-- Connect us with people who have the money, talent or resources to support us in building sustainability for our work -- maybe that person is you.

-- Follow us on social media @beimaginativecollective on instagram and facebook – like, comment and share our work.

What do you understand differently about wellness?

I am releasing old programming. I am (re)learning that I have to have a village of people supporting me in every area of wellness in my life: emotionally, physically, spiritually, financially, mentally, socially, environmentally, and occupationally. I am not qualified to go at it alone. The more I surround myself with people in my life who hold me accountable to loving and supporting me, the better I am. I am thankful for the people in my life who remind me over and over again to come back to me.

What is your own wellness practice? How do you find balance?

I cry regularly for emotional maintenance. I get out in nature with my kid and the ones I love. I work out for physical wellness with @catfitness3. I honor my ancestors with @beimaginativecollective, @thesongremedy and @soldevelopment. I dance salsa and shake my ass fearlessly. I bowl. I do my shadow work with my sisters @soulisticwellness and @salina.e.mae. I take @soulisticwellness’s sadhanas and practice Kundalini yoga. I act a damn foo with my family and friends. I practice authenticity and vulnerability. And quite honestly, when I struggle with balance, I just practice having compassion for myself.

Meet other grant recipients

Adrian-Xavier Scott

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Alonzo Nelson Jr

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Angel Alicea

Black Inmate Commissary Fund

Ash "Lightning Woman" Frandsen

Indigenous Karuk and Yaruk Ceremonial Leader

Ash Canty

Sovereign Spirit Death Care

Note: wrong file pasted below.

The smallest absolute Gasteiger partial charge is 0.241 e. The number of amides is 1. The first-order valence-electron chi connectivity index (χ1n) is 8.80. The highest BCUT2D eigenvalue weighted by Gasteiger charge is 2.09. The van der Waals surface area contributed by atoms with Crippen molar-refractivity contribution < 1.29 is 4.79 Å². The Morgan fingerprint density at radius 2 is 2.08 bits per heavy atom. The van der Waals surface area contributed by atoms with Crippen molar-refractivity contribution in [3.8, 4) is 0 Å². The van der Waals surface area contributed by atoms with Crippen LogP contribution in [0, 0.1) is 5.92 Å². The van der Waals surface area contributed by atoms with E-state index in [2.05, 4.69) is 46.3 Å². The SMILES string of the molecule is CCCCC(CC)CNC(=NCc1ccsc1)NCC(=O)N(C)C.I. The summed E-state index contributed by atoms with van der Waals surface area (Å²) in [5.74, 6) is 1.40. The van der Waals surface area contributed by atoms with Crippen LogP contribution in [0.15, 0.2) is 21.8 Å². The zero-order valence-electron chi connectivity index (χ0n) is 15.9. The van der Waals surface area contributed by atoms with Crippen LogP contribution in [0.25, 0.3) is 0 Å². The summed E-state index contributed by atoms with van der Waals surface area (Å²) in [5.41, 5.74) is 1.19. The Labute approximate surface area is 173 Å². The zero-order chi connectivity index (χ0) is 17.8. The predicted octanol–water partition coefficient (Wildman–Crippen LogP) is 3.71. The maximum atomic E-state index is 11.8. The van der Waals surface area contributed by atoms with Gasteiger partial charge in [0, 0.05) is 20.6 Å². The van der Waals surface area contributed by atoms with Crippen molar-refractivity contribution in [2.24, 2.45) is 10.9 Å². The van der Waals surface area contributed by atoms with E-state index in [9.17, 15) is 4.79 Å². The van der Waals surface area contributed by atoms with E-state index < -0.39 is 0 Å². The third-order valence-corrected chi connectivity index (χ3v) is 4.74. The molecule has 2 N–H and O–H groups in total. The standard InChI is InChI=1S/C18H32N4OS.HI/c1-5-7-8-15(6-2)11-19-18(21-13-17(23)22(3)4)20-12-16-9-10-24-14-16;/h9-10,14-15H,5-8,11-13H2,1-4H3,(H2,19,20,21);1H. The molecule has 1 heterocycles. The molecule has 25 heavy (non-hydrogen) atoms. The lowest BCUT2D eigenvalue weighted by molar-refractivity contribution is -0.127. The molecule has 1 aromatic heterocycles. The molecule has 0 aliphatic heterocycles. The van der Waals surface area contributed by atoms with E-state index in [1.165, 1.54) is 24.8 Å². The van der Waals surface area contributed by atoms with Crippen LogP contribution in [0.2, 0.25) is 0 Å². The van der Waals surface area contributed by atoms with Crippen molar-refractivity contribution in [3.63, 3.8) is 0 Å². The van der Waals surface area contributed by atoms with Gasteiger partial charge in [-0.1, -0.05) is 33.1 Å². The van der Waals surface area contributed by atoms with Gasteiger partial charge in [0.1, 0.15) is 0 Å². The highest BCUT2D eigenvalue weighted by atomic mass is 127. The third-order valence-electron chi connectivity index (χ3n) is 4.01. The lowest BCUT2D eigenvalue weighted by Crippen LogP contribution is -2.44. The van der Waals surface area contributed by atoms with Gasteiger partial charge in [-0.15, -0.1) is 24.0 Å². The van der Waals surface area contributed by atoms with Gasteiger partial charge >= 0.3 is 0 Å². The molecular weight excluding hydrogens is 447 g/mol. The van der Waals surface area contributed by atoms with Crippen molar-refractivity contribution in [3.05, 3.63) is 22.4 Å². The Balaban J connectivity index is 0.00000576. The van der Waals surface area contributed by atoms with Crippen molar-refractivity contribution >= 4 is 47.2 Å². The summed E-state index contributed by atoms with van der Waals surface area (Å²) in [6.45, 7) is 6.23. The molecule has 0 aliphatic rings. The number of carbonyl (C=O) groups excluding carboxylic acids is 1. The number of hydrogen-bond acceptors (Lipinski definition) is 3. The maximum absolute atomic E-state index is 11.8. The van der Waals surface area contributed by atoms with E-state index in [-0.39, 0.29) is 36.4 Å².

Ayesha Walker


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Betania Ridenour

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Brooke Rodriguez

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C. Marie Long

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Chrystani Heinrich

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Jeannine Marron

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Jordan Daniel

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Joseph Dupris

Assistant Professor of Linguistic and Ethnic Studies, University of Colorado Boulder

Joshua Biron

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Julia Mallory

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Karen Faulkner

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Katherin Canton

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Kelsey Daniels

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Kiesha Battles

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Kristie Cabrera

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Margaret Andersen

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Megan (Pumehana) Cabral

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Natasha Thomas

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Nedra Deadwyler

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Oceana Sawyer

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Pandora Thomas

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Paulina Almarosa

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Queen Hollins

Earthlodge Center

Raeanne Madison

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Raegan Robinson

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Raquel Gomez

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Raquel Savage

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Renato Del Toro

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Roshni Kavate

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Sally Ortiz Castro

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Samad Hinton

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Sarah Elabdi

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Stef Mandingo

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Taganyahu Swaby

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Tara Miller

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Tejal Patel

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Tomas Ramirez

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Tristan Katz

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Veronica Agard

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Ready to make a change, for good?